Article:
Aboyeji calls for Nigeria’s tech space to set agenda for Tinubu’s govt, what should be at the top of this agenda?

Iyinoluwa Aboyeji tech entrepreneur

Iyinoluwa Aboyeji – a Nigerian entrepreneur and CEO of Future Africa – has enjoined the country’s tech ecosystem to develop an agenda for the incoming government. In a tweet, he said “Our ecosystem really needs to rally round and come together to properly set an agenda for the next government. If we fail to do this we are now at the point where our scale makes it impossible for us to hide. We will be targeted and destroyed.” 

With the inauguration of Bola Ahmed Tinubu exactly one week away, Aboyeji’s call is not only timely but important. Tinubu secured the victory after polling over 8 million votes to defeat close rivals Atiku Abubakar of the Peoples Democratic Party and Peter Obi of the Labor Party. Although the courts have been swarmed by petitions from both the PDP and LP, Tinubu’s swearing-in ceremony is still expected to happen as is the law.

The tech scene comprises the country’s brightest minds and innovators. Despite the many infrastructural deficits in Nigeria like low internet penetration, an overreliance on cash, and a seemingly impossible license approval process, startups have thrived and continue to spread the bug of hope nationwide. 

The tech ecosystem can potentially transform Nigeria’s economy and help the West African nation turn its gaze away from its crude oil deposits. But then, just how much support has the tech field received in recent years? The outgoing Muhammadu Buhari administration can’t say that it has done well to positively impact the tech community. Perhaps that explains the urgency embedded in Aboyeji’s tweet.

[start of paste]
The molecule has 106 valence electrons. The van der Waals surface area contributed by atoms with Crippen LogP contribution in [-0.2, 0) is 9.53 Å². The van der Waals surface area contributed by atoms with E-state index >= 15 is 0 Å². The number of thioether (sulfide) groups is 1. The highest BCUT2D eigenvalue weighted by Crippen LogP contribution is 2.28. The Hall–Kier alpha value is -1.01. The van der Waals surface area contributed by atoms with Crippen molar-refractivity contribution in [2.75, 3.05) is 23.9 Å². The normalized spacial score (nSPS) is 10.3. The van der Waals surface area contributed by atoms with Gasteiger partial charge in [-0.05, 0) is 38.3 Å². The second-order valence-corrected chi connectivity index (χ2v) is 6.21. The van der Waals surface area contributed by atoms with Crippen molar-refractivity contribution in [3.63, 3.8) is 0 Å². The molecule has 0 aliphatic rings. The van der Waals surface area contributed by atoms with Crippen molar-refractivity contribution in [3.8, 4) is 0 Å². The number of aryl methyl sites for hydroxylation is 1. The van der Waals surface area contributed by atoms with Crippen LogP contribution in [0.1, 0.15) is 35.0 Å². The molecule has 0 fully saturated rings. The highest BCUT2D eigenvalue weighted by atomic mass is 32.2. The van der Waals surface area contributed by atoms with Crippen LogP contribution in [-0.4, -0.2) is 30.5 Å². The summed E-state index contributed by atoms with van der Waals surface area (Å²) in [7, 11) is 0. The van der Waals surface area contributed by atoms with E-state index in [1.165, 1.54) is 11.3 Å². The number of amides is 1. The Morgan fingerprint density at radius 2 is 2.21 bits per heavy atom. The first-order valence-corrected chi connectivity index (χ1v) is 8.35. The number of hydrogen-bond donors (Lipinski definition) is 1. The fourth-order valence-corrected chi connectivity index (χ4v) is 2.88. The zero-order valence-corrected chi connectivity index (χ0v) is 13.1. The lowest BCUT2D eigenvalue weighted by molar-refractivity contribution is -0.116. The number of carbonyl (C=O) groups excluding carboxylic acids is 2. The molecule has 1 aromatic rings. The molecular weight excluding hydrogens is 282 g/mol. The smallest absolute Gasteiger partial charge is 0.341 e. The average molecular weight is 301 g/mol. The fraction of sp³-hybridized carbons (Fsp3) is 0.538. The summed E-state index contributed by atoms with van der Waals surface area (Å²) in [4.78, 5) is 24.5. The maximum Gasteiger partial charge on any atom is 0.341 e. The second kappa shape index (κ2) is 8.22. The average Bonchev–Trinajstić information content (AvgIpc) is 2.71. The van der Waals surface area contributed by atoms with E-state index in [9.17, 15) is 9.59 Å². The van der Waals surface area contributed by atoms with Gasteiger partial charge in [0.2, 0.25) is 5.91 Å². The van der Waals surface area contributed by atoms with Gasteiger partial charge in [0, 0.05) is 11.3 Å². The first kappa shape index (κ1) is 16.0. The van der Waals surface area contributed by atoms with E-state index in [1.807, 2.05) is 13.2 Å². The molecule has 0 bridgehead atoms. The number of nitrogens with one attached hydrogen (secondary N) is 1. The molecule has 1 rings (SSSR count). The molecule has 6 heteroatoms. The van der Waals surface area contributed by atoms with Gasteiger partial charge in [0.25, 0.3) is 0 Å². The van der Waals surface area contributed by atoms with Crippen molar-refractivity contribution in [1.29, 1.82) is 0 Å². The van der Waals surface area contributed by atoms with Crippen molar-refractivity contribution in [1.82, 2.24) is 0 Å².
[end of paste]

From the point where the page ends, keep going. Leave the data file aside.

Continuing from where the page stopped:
Read also: Nigeria to invest N5.3bn in digital Birth and death registration platform

What agenda could the tech ecosystem set for Tinubu? 

Admittedly, Tinubu – when inaugurated – has lots of campaign promises to fulfill. They range from increased electricity generation to securing critical national infrastructure. Regarding the digital economy where the tech network belongs, Tinubu’s 80-page manifesto pledges to leverage the fourth industrial revolution to bettering life for everyone. 

One of the many agendas players in the tech ecosystem can ask Tinubu to focus on is improving the digital infrastructure in Nigeria. Increasing broadband penetration wouldn’t be a bad place to start, especially when the manifesto has a “Broadband by 25” promise and more businesses are depending on fast and reliable internet connectivity. 

Bola Ahmed Tinubu

Blockchain and cryptocurrency may have lost the “hottest technology” tag to artificial intelligence this year, but both innovations have great advantages which Nigeria – through Tinubu – can key into for economic growth and digital transformation. Although a national blockchain program has recently been adopted, ensuring that it works as promised should be a major priority. 

Another thing the tech community can ask for is that the controversial National Information Technology Development Agency (NITDA) bill be revised to eliminate the problematic parts. While the telcos have voiced their concerns over the potential duplication of regulatory functions, the bigger issue – perhaps – is the proposed levy on companies and enterprises within the digital economy. As mentioned, adequate support from the government should translate into fair policies and not regulations that seek to discourage growth.